16 "Another Brick in the Wall (Part 2)" Pink Floyd 1979
17 "Don't Cry for Me Argentina" Covington, JulieJulie Covington 1976
18 "I'd Like to Teach the World to Sing" New Seekers, TheThe New Seekers 1971
19 "Tie a Yellow Ribbon Round the Ole Oak Tree" Dawn featuring Tony Orlando 1973
20 "Under the Moon of Love" Showaddywaddy 1976

Previous charts[edit]

Record Business chart (mid–1979)

The first attempt to create a list of the best-selling singles of the decade was produced by Record Business and published in the BPI Year Book 1979.[6] Record Business was a short-lived chart statistics company – headed by Barry Lazell, its staff included Alan Jones, who would become the leading authority on UK chart statistics and sales for the next thirty years. The BPI Year Book chart was a list of the biggest-selling singles in the UK for the period 1960-79: although it was published midway through 1979, the list includes the year's two biggest selling singles, "Bright Eyes" by Art Garfunkel and "Heart of Glass" by Blondie. Stripping out the songs from the 1960s, the remaining 16 songs in the list, in order, were:

  1. "Mull of Kintyre"/"Girls' School" – Wings
  2. "Rivers of Babylon"/"Brown Girl in the Ring" – Boney M.
  3. "You're the One That I Want" – John Travolta and Olivia Newton John
  4. "Mary's Boy Child" – Boney M.
  5. "Summer Nights" - John Travolta and Olivia Newton John
  6. "Y.M.C.A." – Village People
  7. "Bright Eyes" – Art Garfunkel
  8. "Bohemian Rhapsody – Queen
  9. "Heart of Glass" – Blondie
  10. "I Love You Love Me Love" – Gary Glitter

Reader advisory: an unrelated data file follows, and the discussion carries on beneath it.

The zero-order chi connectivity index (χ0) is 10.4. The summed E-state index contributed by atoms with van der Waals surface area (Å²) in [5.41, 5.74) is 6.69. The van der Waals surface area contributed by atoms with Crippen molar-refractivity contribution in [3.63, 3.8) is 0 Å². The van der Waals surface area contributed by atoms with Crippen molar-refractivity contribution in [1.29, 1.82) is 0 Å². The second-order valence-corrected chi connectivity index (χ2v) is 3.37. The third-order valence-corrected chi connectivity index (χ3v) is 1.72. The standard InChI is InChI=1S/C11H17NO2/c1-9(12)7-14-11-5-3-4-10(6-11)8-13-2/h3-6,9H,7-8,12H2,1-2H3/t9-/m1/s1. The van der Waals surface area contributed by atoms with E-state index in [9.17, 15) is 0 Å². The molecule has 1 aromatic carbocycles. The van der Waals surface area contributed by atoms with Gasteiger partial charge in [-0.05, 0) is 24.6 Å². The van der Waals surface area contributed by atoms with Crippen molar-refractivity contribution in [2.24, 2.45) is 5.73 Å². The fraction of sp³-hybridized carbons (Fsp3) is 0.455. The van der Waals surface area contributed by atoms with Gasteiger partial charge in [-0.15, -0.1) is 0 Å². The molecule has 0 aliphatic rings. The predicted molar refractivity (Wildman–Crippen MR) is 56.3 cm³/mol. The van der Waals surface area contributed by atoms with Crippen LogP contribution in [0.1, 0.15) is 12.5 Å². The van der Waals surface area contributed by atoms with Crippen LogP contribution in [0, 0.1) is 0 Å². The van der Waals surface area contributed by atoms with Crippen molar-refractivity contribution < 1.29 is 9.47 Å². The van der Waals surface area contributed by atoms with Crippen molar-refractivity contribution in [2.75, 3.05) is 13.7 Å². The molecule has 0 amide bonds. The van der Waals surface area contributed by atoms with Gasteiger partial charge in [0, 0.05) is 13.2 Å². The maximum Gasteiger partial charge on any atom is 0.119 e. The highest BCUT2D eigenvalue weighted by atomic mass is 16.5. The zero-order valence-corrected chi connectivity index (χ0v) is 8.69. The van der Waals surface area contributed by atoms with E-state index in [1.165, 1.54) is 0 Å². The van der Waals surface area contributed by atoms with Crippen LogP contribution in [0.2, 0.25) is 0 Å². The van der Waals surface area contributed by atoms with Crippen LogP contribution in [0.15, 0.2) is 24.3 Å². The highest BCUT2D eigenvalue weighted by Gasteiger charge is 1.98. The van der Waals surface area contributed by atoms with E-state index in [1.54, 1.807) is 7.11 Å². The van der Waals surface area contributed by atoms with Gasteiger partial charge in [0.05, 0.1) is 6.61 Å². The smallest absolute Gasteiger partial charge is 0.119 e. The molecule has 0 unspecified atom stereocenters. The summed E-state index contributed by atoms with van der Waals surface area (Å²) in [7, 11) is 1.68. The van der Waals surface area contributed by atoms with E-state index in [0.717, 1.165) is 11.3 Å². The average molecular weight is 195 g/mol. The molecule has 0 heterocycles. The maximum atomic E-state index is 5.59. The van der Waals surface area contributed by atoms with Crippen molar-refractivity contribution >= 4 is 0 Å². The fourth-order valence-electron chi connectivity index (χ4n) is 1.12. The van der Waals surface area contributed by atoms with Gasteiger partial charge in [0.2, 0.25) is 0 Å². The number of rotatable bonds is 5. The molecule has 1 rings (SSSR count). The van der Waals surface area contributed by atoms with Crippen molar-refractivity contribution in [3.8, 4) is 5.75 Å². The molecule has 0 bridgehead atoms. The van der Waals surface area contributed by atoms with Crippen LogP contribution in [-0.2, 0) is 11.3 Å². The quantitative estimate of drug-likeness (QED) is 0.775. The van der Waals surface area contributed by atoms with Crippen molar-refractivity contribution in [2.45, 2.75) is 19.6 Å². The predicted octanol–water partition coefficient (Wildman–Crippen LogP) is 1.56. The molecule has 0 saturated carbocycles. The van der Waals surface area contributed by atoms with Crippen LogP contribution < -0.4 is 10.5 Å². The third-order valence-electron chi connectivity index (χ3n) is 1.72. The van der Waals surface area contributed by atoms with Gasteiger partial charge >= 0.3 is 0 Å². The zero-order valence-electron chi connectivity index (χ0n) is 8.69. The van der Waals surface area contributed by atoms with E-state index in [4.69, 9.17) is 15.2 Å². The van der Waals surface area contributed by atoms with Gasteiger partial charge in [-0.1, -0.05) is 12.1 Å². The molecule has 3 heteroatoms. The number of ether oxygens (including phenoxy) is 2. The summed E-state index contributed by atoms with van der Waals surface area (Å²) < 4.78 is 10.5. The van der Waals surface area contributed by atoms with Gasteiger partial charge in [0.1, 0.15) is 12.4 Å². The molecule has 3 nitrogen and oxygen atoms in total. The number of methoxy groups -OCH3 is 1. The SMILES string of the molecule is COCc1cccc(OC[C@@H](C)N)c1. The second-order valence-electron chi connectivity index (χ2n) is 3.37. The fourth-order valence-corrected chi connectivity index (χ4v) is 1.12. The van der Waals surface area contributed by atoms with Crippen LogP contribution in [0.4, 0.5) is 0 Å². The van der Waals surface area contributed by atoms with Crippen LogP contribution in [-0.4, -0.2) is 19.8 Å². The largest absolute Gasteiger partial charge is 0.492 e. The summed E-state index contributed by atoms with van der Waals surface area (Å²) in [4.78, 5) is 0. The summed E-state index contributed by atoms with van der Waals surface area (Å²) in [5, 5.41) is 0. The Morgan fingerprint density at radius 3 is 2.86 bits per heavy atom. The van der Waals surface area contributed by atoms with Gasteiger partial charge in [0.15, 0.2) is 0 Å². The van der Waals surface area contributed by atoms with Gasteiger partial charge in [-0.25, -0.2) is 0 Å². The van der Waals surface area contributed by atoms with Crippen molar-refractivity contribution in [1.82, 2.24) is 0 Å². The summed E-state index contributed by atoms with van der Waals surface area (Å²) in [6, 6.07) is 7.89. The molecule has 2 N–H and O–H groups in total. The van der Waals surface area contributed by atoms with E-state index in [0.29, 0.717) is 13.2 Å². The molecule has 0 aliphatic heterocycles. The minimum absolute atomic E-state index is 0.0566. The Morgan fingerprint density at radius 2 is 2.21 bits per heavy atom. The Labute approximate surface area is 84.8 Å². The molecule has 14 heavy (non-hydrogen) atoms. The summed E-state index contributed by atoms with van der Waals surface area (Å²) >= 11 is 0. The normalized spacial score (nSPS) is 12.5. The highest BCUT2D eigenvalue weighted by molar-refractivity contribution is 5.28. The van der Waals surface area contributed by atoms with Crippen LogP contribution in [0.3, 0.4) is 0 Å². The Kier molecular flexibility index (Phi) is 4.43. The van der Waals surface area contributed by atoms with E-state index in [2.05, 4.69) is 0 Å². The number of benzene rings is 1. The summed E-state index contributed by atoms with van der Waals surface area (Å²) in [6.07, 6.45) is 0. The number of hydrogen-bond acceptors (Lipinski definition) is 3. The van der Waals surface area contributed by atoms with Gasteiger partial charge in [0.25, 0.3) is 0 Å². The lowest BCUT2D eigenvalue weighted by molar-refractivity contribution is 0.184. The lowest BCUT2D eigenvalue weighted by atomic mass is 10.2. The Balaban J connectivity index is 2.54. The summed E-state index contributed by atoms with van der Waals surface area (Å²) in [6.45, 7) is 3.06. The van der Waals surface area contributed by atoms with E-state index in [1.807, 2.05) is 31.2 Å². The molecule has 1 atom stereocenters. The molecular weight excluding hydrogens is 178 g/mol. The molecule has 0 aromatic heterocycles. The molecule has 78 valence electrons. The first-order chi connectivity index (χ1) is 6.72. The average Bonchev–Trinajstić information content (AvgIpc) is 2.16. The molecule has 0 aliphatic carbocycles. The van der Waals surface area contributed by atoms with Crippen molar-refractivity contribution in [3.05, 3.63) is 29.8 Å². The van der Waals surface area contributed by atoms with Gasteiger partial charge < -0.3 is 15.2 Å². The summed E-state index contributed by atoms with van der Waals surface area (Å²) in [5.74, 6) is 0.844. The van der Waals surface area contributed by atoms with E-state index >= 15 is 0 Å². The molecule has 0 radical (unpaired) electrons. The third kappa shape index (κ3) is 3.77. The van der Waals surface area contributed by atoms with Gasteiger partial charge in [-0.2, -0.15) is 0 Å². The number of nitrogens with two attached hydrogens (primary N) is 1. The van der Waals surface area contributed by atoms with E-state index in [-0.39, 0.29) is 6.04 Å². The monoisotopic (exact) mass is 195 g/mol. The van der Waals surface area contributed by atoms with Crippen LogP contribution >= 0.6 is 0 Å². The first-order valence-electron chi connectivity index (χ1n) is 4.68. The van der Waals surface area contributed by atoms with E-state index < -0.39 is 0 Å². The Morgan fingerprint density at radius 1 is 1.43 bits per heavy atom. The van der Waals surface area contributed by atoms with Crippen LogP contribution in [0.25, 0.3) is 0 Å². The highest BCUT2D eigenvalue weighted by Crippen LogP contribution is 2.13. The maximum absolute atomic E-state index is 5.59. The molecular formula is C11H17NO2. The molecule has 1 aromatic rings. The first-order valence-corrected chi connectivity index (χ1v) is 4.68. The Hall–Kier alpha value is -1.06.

11. "Don't Give Up on Us" – David Soul
  12. "Eye Level" – Simon Park Orchestra
  13. "Save Your Kisses for Me" – Brotherhood of Man
  14. "Long Haired Lover from Liverpool" – Little Jimmy Osmond
  15. "Merry Xmas Everybody" – Slade
  16. "I'd Like to Teach the World to Sing" – The New Seekers

BMRB official chart (December 1979)

In December 1979 the BMRB produced the official lists of the 100 biggest selling singles and albums of the 1970s. The lists were published in the issue of Music Week dated 22 December 1979[7] and the singles list was reproduced in The Guinness Book of Hits of the 70's the following year.[8] All 100 singles and a track from each of the top 100 albums were played on BBC Radio 1 on 31 December 1979 between 6 a.m. and 7 p.m.[9] As these lists were published before the end of 1979, it is assumed that the cut-off date was the week ending 8 December 1979, and consequently the lists are missing sales from the last three weeks of the decade. The single that lost out most as a result of this decision was "Another Brick in the Wall (Part 2)" by Pink Floyd, which was the current number one in the singles chart and selling strongly: it would go on to pass one million sales the following month.[10]

Almost immediately chart followers began to point out the inconsistencies in the BMRB list, with Alan Jones describing it as "a farce" in his weekly column for the music magazine Record Mirror in the issue dated 9 February 1980.[10] The biggest surprise was the placing of Rod Stewart's "Sailing" at number four, ahead of several singles that had already been certified million sellers before the end of 1979 – "Sailing" itself was not certified to have sold a million copies until 2010, more than two decades later. Jones pointed out that the BMRB had calculated its chart based purely on the panel sales data, rather than actual sales data figures, and consequently sales for singles that had sold well over the Christmas period had been underestimated. The 1978 Christmas number one, "Mary's Boy Child", already certified to have sold over a million copies by the end of 1978, was at number 16, behind several songs that have still not reached the million sales mark in 2015. Meanwhile, "Merry Xmas Everyone", which Jones calculated had sold 989,000 copies by the end of the 1970s[10] and which was certified a million seller just nine months after the chart was produced, was only at number 67. Although the BMRB list remains the only "official" chart of the decade, it has since been widely discredited as unreliable.

The BMRB top twenty for the 1970s was:

  1. "Mull of Kintyre"/"Girls' School" – Wings